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Sonderbooks Book Review of

Palace of Stone

by Shannon Hale


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Palace of Stone

by Shannon Hale

Review posted August 19, 2012.
Bloomsbury, New York, August 2012. 321 pages.
Starred Review
2012 Sonderbooks Stand-out: #6 Teen Fiction

This year, I keep changing in my hopes about the Newbery Medal:

First, I read Wonder, by R. J. Palacio, and hoped it would win the Medal. Next, I read The One and Only Ivan, by Katherine Applegate, and hoped it would win the Medal. Then, I read Summer of the Gypsy Moths, by Sara Pennypacker, and hoped it would win the Medal. Finally (???), I read Palace of Stone, by Shannon Hale, and hoped it would win.

I think this will be my final choice, but I'm proving awfully fickle. I'm not sure I completely trust myself over Palace of Stone, because I like Shannon Hale's writing so much, and I've met Shannon and like her so much, and she sent me an Advance Reader Copy of this book with a tremendously nice inscription and signature, so I may well be biased. But I am going to have fun making a case for Palace of Stone for the win on the Heavy Medal mock Newbery blog, and maybe I can partially express here why I think this book is outstanding.

Palace of Stone is the sequel to Newbery-Honor-winning Princess Academy. Princess Academy on the surface seems like a trite idea: A bunch of mountain girls training at a school because one of them is going to be chosen by the prince to be his princess. But Shannon's books are definitely not trite. She paints a picture of Miri loving her mountain yet wanting to learn more, of Miri learning how to help the village get out of poverty, of Miri learning to be a friend, and of Miri figuring out the magic in the stone of the quarry on Mount Eskel..

In Palace of Stone there's also a rich mix of things going on. Miri is going to the capital city, along with some other girls from Mount Eskel, to help her friend prepare to be the princess. She gets to study at the school at the Queen's Castle while she is there. Peder is going at the same time, to be apprenticed to a wood carver.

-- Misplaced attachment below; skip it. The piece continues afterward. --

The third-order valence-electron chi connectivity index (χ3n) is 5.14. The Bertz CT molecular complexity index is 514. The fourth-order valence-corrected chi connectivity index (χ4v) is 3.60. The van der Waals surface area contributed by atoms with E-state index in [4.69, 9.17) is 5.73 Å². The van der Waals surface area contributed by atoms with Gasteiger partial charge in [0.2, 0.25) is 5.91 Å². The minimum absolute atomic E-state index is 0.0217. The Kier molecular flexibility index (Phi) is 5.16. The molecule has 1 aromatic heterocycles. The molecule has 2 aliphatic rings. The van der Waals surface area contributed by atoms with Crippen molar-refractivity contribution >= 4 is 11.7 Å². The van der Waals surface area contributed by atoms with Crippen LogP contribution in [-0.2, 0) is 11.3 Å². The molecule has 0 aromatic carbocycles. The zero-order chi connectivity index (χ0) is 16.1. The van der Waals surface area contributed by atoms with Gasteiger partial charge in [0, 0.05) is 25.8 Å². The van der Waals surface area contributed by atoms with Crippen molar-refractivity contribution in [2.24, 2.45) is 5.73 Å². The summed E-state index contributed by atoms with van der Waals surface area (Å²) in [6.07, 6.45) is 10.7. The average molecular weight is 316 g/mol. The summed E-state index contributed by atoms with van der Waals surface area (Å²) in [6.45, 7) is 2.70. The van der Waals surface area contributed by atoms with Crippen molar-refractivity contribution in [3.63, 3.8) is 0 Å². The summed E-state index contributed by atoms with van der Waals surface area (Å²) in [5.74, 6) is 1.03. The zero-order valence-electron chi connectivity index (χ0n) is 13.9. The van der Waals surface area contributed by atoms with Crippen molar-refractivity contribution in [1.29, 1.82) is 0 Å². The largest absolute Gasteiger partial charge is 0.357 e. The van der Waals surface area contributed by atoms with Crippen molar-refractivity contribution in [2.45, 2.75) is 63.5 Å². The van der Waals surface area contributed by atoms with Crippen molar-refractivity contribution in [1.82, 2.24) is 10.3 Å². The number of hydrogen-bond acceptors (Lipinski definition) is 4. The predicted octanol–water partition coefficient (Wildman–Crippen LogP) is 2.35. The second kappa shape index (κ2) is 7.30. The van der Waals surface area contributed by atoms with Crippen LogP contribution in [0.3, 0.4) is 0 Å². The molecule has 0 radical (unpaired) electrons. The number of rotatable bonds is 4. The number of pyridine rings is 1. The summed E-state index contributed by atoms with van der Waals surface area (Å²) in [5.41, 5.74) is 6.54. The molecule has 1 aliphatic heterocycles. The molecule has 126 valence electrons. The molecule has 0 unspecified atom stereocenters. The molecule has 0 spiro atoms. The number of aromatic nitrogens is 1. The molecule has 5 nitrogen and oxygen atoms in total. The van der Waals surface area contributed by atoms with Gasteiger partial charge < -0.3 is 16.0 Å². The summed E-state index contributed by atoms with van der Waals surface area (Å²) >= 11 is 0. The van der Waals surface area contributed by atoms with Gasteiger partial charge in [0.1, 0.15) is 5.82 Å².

But when Miri and her friends arrive, they learn that rebellion is brewing. And when the king's advisors tell him that now Mount Eskel is a province, they should be taxed, Miri can't help but have sympathy with the rebels. A kind fellow student introduces her to a Salon of plotters, and that handsome student seems to have a lot more time for Miri than Peder does.

In both books, I've been a tiny bit annoyed with how simplistic Miri's thinking is at times. But on reflection, she has lived on the mountain without any education at all except the one year in the princess academy. It would be silly for her to use sophisticated concepts.

And Shannon Hale weaves sophisticated concepts into the setting of this book. Why does a king rule? What right does he have to tax his people? How does government work? There are also implications about the Palace of Stone. Only the king's quarters are made from linder blocks from Mount Eskel, and common people are not allowed to go there at all.

Like before, Miri still characteristically pulls big ideas from books:

Timon had said first Asland; the rest of Danland would follow, and then all the world. His promises felt as real as paper in her hands, just awaiting the ink strokes of action.

But Miri was not the only one who took sick that winter, and revolution proved no match for a head cold. Salons emptied, as did the Queen's Castle. Now Miri found time to haunt the palace library.

Master Filippus had said they needed to study History to understand what had worked in the past. Miri found the Librarian's Book and started to read all she could on tributes, hoping for clues on how to defend Mount Eskel. There were laws that limited how much tribute a noble could take from a commoner, but as Miri had seen from the Grievance Official's ledger, if they took more anyway, no one could stop them. And no laws limited the king.

This is a sequel to Princess Academy. I think you'll enjoy it more if you read the first book first, though I'm sure you can understand what's going on even without that. But as with all of Shannon's books, why would you want to? In fact, I used this as a delightful excuse to reread Princess Academy. I enjoy her books more every time I read them, and now here's one more to return to again and again.